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Malacañang edits out mentions of ABS-CBN, Rappler in Duterte speech

Full audio of Duterte's speech in Jolo, Sulu, on July 13, 2020:

President Rodrigo Duterte's communications team edited out his mention of embattled broadcast network ABS-CBN, Rappler, the Ayala family, the Consunji family, and Manny V. Pangilinan from his July 13 speech in Jolo, Sulu.

What was a 45-minute speech was cut down to 35 minutes in the version aired by Radio Television Malacañang (RTVM). Rappler is making public an audio recording of the full speech obtained from a source.

The aired version did not contain this line at timecode 9:29: "'Yun namang ABS-CBN, binaboy ako. Pero sinabi ko kapag ako nanalo, bubuwagin ko ang oligarchy ng Pilipinas. Ginawa ko.

(ABS-CBN, they ruined me. But I said, if I win, I will destroy the oligarchy of the Philippines. I did it.)

Another line taken out was: "At saka 'yang mga komunista, mga lefitst, 'yang mga Rappler – kung ano-ano mga pinagsasabi. Pagsira. Ngayon sila, Amerikano. Ang masakit diyan, ang may-ari, Amerikano. Tapos 'yung mga board of directors, sila Solita Monsod, Ayala. Putangina papaano," said Duterte.

(And the communists, leftists, Rappler – they are saying all kinds of things. Attacks. Now, they are Americans. What hurts is it is owned by an American. And then its board of directors are Solita Monsod, Ayala. Son of a bitch, what now.)

Rappler CEO Maria Ressa is both an American citizen and Filipino citizen. Tech entrepreneur Manny Ayala, a member of Rappler's board from 2017 to 2018, is related to the Ayalas of Davao City, not the Ayalas of Ayala Corporation.

Monsod – an economist, teacher, writer, broadcaster, and former National Economic and Development Authority chief – is also a Rappler board member.

Ayalas, MVP, Consunji

Duterte mentioned prominent businessmen in this line: "I do not know how the Ayala, Pangilinan, and Consunji will pay the Filipino. Kasi noon pa, 1997, wala na akong away sa kanila. I have accepted their apology but 'yung akin, 'yung ano ko lang – 'yung galit ko lang (Because back in 1997, I had no fight with them anymore. I have accepted their apology but for my part, I have this anger.)

Portions where Duterte accused the Lopez family of having holding companies based in the Cayman Islands and Hungary were also taken out of the aired speech.

"Kunwari, may ano sila, may investment sila doon. Padala sila ng pera. Pero 'yung investment na 'yan, wala na. ‘Yung pera, hindi na 'yan babalik. Kaya walang taxes. And to think that they talk and they play God over the lives of the Filipino," claimed Duterte.

(They pretend they have an investment there. They will send money there. But that investment is no longer there. The money won't come back. That's why it's not taxed. And to think that they talk and they play God over the lives of the Filipino.)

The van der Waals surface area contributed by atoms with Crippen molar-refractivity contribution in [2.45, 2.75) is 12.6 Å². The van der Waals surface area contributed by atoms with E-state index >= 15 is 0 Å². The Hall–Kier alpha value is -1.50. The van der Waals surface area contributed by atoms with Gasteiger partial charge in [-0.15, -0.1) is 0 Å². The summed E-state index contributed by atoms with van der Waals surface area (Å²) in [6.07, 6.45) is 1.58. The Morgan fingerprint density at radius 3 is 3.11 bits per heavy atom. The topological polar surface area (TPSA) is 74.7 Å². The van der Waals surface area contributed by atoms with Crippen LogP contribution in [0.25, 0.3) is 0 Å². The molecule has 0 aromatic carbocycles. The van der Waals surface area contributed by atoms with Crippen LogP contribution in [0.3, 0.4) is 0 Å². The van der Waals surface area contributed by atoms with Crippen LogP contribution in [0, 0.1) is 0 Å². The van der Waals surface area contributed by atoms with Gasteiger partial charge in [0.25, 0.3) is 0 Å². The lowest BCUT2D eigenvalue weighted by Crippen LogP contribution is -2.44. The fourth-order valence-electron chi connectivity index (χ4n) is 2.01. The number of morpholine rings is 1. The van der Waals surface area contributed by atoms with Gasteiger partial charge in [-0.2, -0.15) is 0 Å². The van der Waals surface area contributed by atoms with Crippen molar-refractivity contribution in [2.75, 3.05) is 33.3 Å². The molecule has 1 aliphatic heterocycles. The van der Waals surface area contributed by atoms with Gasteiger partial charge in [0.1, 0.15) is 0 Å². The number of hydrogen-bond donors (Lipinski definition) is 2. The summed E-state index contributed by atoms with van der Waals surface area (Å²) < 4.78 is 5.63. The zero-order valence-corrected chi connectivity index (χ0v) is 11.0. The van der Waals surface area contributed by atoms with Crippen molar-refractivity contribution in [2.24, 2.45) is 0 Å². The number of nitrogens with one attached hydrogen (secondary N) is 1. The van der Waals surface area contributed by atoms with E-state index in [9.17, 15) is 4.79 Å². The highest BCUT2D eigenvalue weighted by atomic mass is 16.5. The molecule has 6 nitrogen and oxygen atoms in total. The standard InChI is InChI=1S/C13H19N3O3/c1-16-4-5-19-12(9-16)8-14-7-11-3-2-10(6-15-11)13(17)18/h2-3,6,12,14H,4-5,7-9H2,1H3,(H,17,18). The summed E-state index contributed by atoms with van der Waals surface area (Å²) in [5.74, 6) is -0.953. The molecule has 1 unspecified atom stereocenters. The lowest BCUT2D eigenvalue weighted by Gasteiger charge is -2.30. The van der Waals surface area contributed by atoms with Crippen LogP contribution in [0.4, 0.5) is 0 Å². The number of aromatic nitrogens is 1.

Because of the edits, the aired speech did not contain any specific reference to ABS-CBN or the Lopez family.

Veteran journalist John Nery, commenting on Duterte's Jolo speech, said the President's communications people try hard to temper what he says.

"This is a President who says the quiet part out loud. His own spokesmen, his own political allies try not to give the game away. They offer all sorts of rationalizations and here comes the President, well I ordered this, or I wanted them to do that," said Nery in a Rappler podcast.

Denials

Presidential Spokesman Harry Roque and Duterte's longtime aide, Senator Bong Go, tried to convince the public that the President was likely not referring to ABS-CBN or the Lopezes when he spoke of destroying "oligarchs."

Go, who was with Duterte in Jolo, said the President was not referring to any specific person or group of persons.

"Sa pagkakaintindi ko (In my understanding), the President was not pertaining to any specific case but was talking about the impact of the administration's continuing fight against corruption in his address to the military recently," said Go in a statement on Tuesday, July 14.

Roque, who was not at the Jolo event, said the President was likely talking about other big businessmen. Roque, as Palace spokesperson, has been insisting that Duterte has taken a "neutral" stance on the ABS-CBN franchise issue.

"He must be referring to the oligarchs which he named and he actually threatened to destroy but reconsidered after Lucio Tan paid airport taxes, and second, the MVP Group and Ayala Group because of their help in the time of [COVID-19]," said the spokesman on Tuesday.

Roque is yet to respond to Rappler's request for his comment on the edits to Duterte's speech. – With reports from JC Gotinga/Rappler.com

Pia Ranada

Pia Ranada covers the Office of the President and Bangsamoro regional issues for Rappler. While helping out with desk duties, she also watches the environment sector and the local government of Quezon City. For tips or story suggestions, you can reach her at pia.ranada@rappler.com.

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